I know a lot of people who want to write books who don’t actually do any writing. It’s a curious thing to want to do something you don’t do. I used to be one of those people, so I say that with no judgment. (I mean, I’m probably judging you for some other reason, but not that one.) So, what got me from a Netflix-addicted wannabe author to a Netflix-addicted author of several books?
1) A Wake-Up Call: My dear friend Connie said to me, “You talk about wanting to write a lot, but do you actually write?” (Well played, Connie, well played. It’s like you took a master class in tough love taught by my mother.)
2) I Got Tired of Hearing Myself Talk About Writing: Have you ever really listened to yourself talk? My gosh, you repeat yourself.
3) I Learned How to Craft a Story: Everyone thinks they can write, everyone thinks they can tell a story … but can you do it well?
4) A Whole Lotta Netflix
Despite years of having that “story arc” diagram drilled into my head in middle school, taking a number of creative writing classes and reading a bunch of books about writing, I had no idea how to craft a story.
I would sit down to write, but I didn’t know how to make all of those story bits work together. I mean, how do you make a character who has wants? Also, what does that even mean? And how on earth do you get from the “exposition” to the “rising action”? Also, what does that even mean?
In my personal experience, I found that beginner creative writing classes were not basic enough for me. I would muddle my way through assignments—never honing any pieces and rarely finishing anything because every assignment could be fobbed off as a new work-in-progress. Then I would give useless feedback to people about their stories because, well, I had to for some kind of arbitrary participation mark, and then I’d just get useless feedback back in return. And then I would get a short paragraph of comments from a well-meaning but busy instructor. Not really the recipe for someone who needed a lot of help.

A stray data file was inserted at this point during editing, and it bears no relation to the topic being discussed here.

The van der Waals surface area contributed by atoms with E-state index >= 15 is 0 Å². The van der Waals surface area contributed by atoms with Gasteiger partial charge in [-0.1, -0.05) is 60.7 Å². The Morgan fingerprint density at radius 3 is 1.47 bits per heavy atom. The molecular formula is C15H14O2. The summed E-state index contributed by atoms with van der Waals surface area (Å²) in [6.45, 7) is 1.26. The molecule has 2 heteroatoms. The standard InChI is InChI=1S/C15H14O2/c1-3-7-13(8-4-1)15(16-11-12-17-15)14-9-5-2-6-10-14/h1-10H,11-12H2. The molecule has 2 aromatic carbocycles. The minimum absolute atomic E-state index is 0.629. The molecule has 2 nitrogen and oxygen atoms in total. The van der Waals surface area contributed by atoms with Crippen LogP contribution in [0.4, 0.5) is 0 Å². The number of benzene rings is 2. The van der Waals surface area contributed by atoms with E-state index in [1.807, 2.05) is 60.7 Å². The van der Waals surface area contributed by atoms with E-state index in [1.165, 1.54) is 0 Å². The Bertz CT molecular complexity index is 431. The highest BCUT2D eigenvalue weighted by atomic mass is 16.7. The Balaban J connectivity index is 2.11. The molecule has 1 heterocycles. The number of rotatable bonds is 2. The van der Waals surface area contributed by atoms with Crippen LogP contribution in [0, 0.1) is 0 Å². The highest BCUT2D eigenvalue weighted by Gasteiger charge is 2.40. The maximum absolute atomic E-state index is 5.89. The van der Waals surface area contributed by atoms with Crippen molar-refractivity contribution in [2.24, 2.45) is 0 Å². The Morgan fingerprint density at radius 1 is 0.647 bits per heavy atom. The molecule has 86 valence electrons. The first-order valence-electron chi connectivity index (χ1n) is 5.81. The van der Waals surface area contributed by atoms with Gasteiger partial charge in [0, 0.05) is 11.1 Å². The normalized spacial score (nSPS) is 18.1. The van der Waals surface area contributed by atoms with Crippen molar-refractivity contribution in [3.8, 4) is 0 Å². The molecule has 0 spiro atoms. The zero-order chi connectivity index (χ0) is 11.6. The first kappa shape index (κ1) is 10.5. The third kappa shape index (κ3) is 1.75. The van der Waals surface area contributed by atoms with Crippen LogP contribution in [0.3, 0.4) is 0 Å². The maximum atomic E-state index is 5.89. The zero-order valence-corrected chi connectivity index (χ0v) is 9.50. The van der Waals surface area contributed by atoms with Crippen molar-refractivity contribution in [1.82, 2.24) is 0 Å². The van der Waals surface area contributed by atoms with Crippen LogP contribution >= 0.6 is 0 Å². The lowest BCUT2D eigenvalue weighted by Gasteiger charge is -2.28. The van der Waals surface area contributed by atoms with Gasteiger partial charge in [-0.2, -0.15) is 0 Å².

When I decided to get back into improv—it was something I had done in high school for a short period of time and loved—I had no idea that I would finally learn how to craft a story. I thought I might get a date out of it (I didn’t), but I definitely didn’t think I would learn how to write a story. But I learned how to create characters who audiences care about; come up with strong, inciting incidents (or as my improv teachers would yell, “Make something happen now! You need to make something happen NOW!”); and what makes a truly satisfying ending.
For me, three years of improv classes—that is, PHYSICALLY ACTING OUT stories over and over and over while a teacher (aka an editor) yelled feedback at me—was a million times more effective than the oft-repeated advice of “just read more and write more.”
Now I’m not telling you to go take three years’ worth of improv classes to learn how to craft a story (I’m lying … I am telling you that, but I know there are a lot of people out there who just won’t do it), so in my next post I’ll share my storytelling tips for beginner writers. I swear I won’t use the word denouement once.
The views expressed in the Writer-in-Residence blogs are those held by the authors and do not necessarily reflect the views of Open Book.
Naseem Hrab is a writer, a storyteller and a pretty good friend. Her comedy writing has appeared on McSweeney's Internet Tendency and The Rumpus. Naseem worked as a librarian for a time and now works in children's publishing. She lives in Toronto, Ontario.